The financial expert says government seems to miss the most fundamental issues causing the cedi to depreciate and until those problems are addressed, pumping more dollars into the economy will yield no meaningful results.

He said, managing the decline of the cedi and using balance from it to support the productive sector is a more viable approach to tackling the fall than pumping more dollars.

“Don’t throw good money after bad, it is an absolute waste of time,” he said.

The steep decline of the cedi against major trading currencies like the US dollar and British pound in recent weeks has become a major source of concern for businesses.

Analysts have attributed the sharp fall to the exit of investors from emerging markets like Ghana.

The Bank of Ghana has
argued that external developments like a strong dollar, expected hikes in the interest of investment assets in the US, as well as an expected increase in the US Federal reserve rate, are impacting on the cedi.

This has seen some of the international investors who bought into the local bonds, exit to purchase US assets.

This has also led most of these Banks that purchased the bonds on behalf of the foreign investors to look for dollars and pay back these firms; a development that has brought some pressure on the local currency.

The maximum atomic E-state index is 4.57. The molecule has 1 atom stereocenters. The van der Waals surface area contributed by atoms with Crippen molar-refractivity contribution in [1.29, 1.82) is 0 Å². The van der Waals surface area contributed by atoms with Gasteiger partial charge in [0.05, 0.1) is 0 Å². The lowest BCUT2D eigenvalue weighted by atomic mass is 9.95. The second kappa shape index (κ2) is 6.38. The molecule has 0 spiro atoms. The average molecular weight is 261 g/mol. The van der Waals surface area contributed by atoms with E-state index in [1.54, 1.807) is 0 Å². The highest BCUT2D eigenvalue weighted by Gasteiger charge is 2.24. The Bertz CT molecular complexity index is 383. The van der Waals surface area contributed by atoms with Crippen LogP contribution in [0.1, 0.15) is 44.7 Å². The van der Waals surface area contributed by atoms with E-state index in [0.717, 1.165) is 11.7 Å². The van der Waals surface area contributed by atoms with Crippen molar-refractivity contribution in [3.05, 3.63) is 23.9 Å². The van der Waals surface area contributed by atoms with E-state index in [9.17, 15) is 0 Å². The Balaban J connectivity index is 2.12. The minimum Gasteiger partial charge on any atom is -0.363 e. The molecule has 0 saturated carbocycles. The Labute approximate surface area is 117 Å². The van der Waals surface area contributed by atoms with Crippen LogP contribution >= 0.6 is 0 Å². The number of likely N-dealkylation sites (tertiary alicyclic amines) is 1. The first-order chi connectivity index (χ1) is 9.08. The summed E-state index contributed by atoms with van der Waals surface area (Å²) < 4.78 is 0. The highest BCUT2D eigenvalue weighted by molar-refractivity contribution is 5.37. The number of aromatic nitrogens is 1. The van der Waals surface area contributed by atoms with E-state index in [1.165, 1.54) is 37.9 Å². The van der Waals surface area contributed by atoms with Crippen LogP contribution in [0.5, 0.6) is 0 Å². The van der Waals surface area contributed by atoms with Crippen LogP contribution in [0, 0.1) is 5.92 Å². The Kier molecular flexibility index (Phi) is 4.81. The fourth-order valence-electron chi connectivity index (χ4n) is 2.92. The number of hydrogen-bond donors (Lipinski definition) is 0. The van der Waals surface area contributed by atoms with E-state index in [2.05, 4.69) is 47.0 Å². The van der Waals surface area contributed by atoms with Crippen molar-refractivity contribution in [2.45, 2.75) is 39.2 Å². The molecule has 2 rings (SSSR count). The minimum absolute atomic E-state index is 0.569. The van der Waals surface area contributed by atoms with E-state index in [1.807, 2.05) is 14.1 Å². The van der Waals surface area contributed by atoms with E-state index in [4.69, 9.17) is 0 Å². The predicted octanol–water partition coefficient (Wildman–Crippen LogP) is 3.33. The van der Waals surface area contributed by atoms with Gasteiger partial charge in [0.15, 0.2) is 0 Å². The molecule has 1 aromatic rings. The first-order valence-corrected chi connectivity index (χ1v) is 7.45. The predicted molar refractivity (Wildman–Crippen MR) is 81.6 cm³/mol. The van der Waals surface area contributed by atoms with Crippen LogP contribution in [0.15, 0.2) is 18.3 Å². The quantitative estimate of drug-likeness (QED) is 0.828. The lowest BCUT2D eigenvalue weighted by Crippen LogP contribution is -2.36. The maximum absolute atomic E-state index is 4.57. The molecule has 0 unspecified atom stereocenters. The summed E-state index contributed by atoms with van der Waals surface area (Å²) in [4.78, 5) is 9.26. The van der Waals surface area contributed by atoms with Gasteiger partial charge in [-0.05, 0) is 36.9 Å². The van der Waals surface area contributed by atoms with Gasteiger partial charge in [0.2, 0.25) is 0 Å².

Meanwhile, commenting on how the international market developments have impacted the weak performance of the cedi, Nana Yaw Kissi Nyame said that the attractive interest rates will continue to repel investors from emerging markets which will impact heavily on supply of dollars.

“What’s happening is that, we have these investors pulling out or exiting their positions from Ghana and other investment markets so that they can take advantage of the hike in the US markets and so exiting their position now means that they would have to buy the dollars that they brought in which is the reverse when they initially bought into investments in such developing markets. They need to buy the dollars and go and invest it somewhere,” he further explained.

For now, it is anticipated that the yuletide may trigger another round of depreciation if the central bank fails to tame the situation with robust measures.

But, according to the Bank of Ghana, these breakdowns are temporary and it should be over soon.

Head of Financial Markets and Treasury at the Central Bank, Stephen Opata also said, “markets assistants are responding but we strongly believe that our fundamentals are strong right now so that we could be able to moderate the impact of its external factors”.

Mr Opata added that looking at the Bank of Ghana’s strong reserve position should also assure businesses that there is no need to panic.

“We are making sure there is adequate liquidity to the banks and we are actually doing that. We believe that this should lead to stabilizing the situation quickly”, he added.